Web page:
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Wow your guests with the perfect Easter ham

Experts offer advice for preparing a safe and tasty Easter ham that your family will love.

Jennifer M. Latzke

April 7, 2022

3 Min Read
Ham on table
EASTER HAM: Experts offer shopping advice, recipes and safety tips for choosing and preparing a delicious Easter ham that your family will rave about.evgenyb /Getty images

Hosting family at the holidays can be a bit stressful for the home chef.

One easy way to wow your guests is to make sure the centerpiece of the meal is one they won’t forget. And at Easter, that traditionally often means a picture-perfect, mouth-watering ham.

The first step, according to Kansas State University food safety expert Karen Blakeslee, is to determine if you’re going to choose a ready-to-eat ham or an uncooked ham.

Choose your ham

“Package labels will state if it is uncooked or ready-to eat,” says Blakeslee, who also is coordinator of K-State’s Rapid Response Center for Food Science. “Always read the package label and instructions to be informed on how to safely handle the ham.”

Cooked hams can be marketed as canned, vacuum -packaged and spiral-cut cooked ham, according to K-State. Blakeslee said cooked ham can be eaten cold, straight out of the package.

Uncooked hams may be labeled as fresh, cured, or smoked, and can be with or without the bone, according to K-State. Blakeslee warns chefs to always read the label and package instructions, because some uncooked hams may appear ready-to-eat but are not — and they require cooking. 

When cooking a ham (whether it is precooked or uncooked) Blakeslee said chefs must make sure to use a food thermometer to measure that the ham reaches an internal temperature of 145 degrees F, and to make sure that the ham is cooked in an oven at a minimum temperature of 325 degrees.

If your ham was repackaged outside of a processing plant, or if you’re reheating leftovers, make sure that the internal temperature reaches 165 degrees for added safety, she advises.

For advice on cooking times for ham, USDA has an online timetable.

Recipe inspiration

The National Pork Board offers recipe inspiration and cooking advice at its website, pork.org.

More thoughts:

  • Easter inspiration. Looking for a new Easter ham or pork dish to try? The Pork Board has an Easter recipes with pork (and ham) page.

  • Cooking methods. Pork is a very versatile protein. Many home cooks might have learned roasting and smoking methods from their mothers and grandmothers. Recently, many cooks have adopted new appliances like Instant Pots and air fryers. The Pork Board offers advice to match cuts to cooking methods.

  • Planned leftovers. To stretch your family food dollar, plan to use your leftover Easter ham in dishes that your family will love. The Pork Board has a video and recipe ideas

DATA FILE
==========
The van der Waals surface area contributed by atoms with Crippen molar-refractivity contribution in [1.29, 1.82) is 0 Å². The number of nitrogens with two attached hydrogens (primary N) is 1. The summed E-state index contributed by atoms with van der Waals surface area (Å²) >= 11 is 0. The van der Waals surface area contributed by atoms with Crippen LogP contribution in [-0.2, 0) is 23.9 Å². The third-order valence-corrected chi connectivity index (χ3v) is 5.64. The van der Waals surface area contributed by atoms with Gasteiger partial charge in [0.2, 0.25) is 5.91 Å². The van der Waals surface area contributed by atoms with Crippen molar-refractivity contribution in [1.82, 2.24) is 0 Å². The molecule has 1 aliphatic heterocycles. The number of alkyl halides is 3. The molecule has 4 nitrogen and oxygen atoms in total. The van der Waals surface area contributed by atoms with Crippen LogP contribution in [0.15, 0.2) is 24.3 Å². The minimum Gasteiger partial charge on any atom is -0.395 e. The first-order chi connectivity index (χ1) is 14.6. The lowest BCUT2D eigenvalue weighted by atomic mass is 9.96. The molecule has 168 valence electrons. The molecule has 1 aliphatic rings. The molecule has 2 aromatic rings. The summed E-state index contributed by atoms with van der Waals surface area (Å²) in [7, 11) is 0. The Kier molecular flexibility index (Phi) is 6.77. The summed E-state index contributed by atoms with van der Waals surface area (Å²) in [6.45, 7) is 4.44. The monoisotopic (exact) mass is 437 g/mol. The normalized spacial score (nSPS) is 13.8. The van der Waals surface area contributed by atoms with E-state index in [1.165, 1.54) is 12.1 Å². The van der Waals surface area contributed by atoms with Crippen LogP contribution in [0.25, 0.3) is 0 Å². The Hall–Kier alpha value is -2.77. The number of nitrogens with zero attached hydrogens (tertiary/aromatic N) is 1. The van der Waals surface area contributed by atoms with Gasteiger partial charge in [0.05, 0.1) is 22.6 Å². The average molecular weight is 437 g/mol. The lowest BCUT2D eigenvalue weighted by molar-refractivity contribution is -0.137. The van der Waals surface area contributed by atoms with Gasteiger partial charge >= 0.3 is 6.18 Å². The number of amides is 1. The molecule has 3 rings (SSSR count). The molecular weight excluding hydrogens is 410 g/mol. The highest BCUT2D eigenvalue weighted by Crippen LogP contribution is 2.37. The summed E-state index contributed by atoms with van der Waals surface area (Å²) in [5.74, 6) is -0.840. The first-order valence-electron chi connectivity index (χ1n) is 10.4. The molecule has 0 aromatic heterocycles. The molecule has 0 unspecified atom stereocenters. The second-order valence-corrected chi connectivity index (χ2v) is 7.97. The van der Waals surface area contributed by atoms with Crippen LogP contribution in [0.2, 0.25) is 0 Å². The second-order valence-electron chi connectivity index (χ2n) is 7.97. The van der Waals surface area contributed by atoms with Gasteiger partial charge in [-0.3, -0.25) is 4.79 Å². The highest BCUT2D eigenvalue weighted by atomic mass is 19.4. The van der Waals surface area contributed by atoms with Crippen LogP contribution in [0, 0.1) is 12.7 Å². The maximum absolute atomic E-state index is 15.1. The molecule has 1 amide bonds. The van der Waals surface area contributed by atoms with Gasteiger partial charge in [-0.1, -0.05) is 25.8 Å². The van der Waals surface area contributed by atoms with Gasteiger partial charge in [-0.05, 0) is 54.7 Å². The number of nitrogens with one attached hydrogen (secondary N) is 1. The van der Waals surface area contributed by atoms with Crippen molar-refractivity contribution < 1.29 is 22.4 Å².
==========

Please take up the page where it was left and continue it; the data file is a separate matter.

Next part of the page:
If you’re planning for leftovers, be sure to safely store them by either refrigerating for use within seven days, or freezing for later consumption. The Pork Board has a chart with guidelines on safe methods and storage timelines as well. In general, the length of time you can store ham at home depends on if it was fresh, cured, or cooked and if you’re going to freeze or refrigerate it. 

Whether you buy your ham from the grocery store, or prefer to purchase it direct from the farmer, there are many different recipes and preparation methods to fit your tastes and budget, and all are sure to wow your guests.

K-State Research and Extension and the National Pork Board contributed to this article.

About the Author(s)

Jennifer M. Latzke

Editor, Kansas Farmer

Through all her travels, Jennifer M. Latzke knows that there is no place like Kansas.

Jennifer grew up on her family’s multigenerational registered Angus seedstock ranch and diversified farm just north of Woodbine, Kan., about 30 minutes south of Junction City on the edge of the Kansas Flint Hills. Rock Springs Ranch State 4-H Center was in her family’s backyard.

While at Kansas State University, Jennifer was a member of the Sigma Kappa Sorority and a national officer for the Agricultural Communicators of Tomorrow. She graduated in May 2000 with a bachelor’s degree in agricultural communications and a minor in animal science. In August 2000 Jennifer started her 20-year agricultural writing career in Dodge City, Kan., on the far southwest corner of the state.

She’s traveled across the U.S. writing on wheat, sorghum, corn, cotton, dairy and beef stories as well as breaking news and policy at the local, state and national levels. Latzke has traveled across Mexico and South America with the U.S. Wheat Associates and toured Vietnam as a member of KARL Class X. She’s traveled to Argentina as one of 10 IFAJ-Alltech Young Leaders in Agricultural Journalism. And she was part of a delegation of AAEA: The Ag Communicators Network members invited to Cuba.

Jennifer’s an award-winning writer, columnist, and podcaster, recognized by the Kansas Professional Communicators, Kansas Press Association, the National Federation of Presswomen, Livestock Publications Council, and AAEA. In 2019, Jennifer reached the pinnacle of achievements, earning the title of “Writer of Merit” from AAEA.

Trips and accolades are lovely, but Jennifer says she is happiest on the road talking to farmers and ranchers and gathering stories and photos to share with readers.

“It’s an honor and a great responsibility to be able to tell someone’s story and bring them recognition for their work on the land,” Jennifer says. “But my role is also evolving to help our more urban neighbors understand the issues our Kansas farmers face in bringing the food and fiber to their store shelves.”

She spends her time gardening, crafting, watching K-State football, and cheering on her nephews and niece in their 4-H projects. She can be found on Twitter at @Latzke.

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